“Rather slow work, Reardon,” said the captain, as they two came by where I was at the bulwark, using a small glass. “See anything, Mr Herrick?”

“No, sir,” I said.

“No, sir, indeed; of course you don’t,” cried the captain impatiently. “Nice trick you’ve played me, sir. Made me dress up my men and the ship in this tomfool way. There you are using your glass. What have you got to say for yourself, eh?”

I could not tell whether he was speaking banteringly or really angrily, and, keeping my glass to my eye in the hope of seeing something to report, I mumbled out some excuse about meaning it for the best.

“Best, indeed!” he said pettishly. “Nice objects we look. What do you think the First Lords of the Admiralty would say to me if they could see Her Majesty’s gunboat—the finest clipper in the service—in this state? Eh? Why don’t you answer, sir?”

“I suppose, sir,” I cried desperately, “that they would say you were doing your best for the sake of trying to catch the pirates.”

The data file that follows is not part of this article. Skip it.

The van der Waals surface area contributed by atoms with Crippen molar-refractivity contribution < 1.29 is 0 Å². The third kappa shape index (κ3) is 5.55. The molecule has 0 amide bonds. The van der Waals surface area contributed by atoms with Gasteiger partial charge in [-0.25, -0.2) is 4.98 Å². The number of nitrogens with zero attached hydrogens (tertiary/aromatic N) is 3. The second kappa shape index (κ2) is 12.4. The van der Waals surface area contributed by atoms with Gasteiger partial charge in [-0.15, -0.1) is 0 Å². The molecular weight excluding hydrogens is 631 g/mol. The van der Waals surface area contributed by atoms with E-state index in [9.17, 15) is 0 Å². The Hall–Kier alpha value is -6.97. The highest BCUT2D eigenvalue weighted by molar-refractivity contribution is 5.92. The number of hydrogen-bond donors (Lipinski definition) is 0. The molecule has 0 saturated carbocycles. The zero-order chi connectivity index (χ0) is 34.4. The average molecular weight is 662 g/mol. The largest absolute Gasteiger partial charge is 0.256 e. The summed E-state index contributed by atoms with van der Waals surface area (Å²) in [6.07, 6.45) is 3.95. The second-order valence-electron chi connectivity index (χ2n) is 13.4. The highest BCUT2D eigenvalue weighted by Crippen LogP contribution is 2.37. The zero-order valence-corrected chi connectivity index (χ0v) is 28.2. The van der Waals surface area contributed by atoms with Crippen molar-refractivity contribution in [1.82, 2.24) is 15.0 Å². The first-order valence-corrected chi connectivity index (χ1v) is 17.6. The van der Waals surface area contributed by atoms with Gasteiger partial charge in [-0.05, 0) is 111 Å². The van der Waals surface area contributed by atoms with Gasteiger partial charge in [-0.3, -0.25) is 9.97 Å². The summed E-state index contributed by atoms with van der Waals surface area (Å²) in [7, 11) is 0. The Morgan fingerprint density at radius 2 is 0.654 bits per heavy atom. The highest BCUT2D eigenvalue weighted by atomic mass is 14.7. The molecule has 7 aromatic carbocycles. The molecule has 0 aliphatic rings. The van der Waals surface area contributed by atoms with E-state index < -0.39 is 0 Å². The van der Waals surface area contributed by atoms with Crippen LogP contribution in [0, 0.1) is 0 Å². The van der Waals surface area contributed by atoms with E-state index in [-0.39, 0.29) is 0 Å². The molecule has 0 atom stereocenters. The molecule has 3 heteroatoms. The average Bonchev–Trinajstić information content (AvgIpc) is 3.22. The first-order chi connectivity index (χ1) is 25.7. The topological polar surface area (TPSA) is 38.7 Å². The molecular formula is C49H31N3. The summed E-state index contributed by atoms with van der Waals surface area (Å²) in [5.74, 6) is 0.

“Humph! do you, indeed? Well? Anything to report? What’s the use of holding that glass to your eye if you can’t see anything? Anything to report, I say?”

“Yes, sir,” I cried breathlessly, and with my heart throbbing heavily, “the junk has run up a little pennon to her mast-head.”

“She has?” cried Mr Reardon excitedly, and he raised his own glass. “Yes, you’re right. Well done, Herrick! There, sir, I told you the lad was right.”

“Right? when they are signalling to us for water or a bag of rice.”

“When they have only to heave-to and let us overhaul them, sir,” cried Mr Reardon, swinging his glass round and narrowly missing my head. “No, sir, they’re signalling to the shore; and before long we shall see another junk come swooping out from behind one of those headlands, to take us in the rear. If they don’t, I’m a Dutchman.”

“Then Dutchman you are, Reardon,” said the captain, smiling. “I only wish they would.”

“Here they come, sir,” I cried excitedly— “one—two—yes, there are three.”

“What? Where?”

“You can only see the tops of their sails, sir, over that flat, low island this side of the big cliffs.”

“Eh! yes.”

Only those two words, as the captain sighted the slowly-moving objects just indistinctly seen, but they were enough to send a thrill all through the ship.

For there was no mistaking the matter. The junk that had been hanging by us all night was a pirate after all, and she had signalled to companions on shore. I could see, too, that she was slightly altering her course.

The enemy was at last in sight.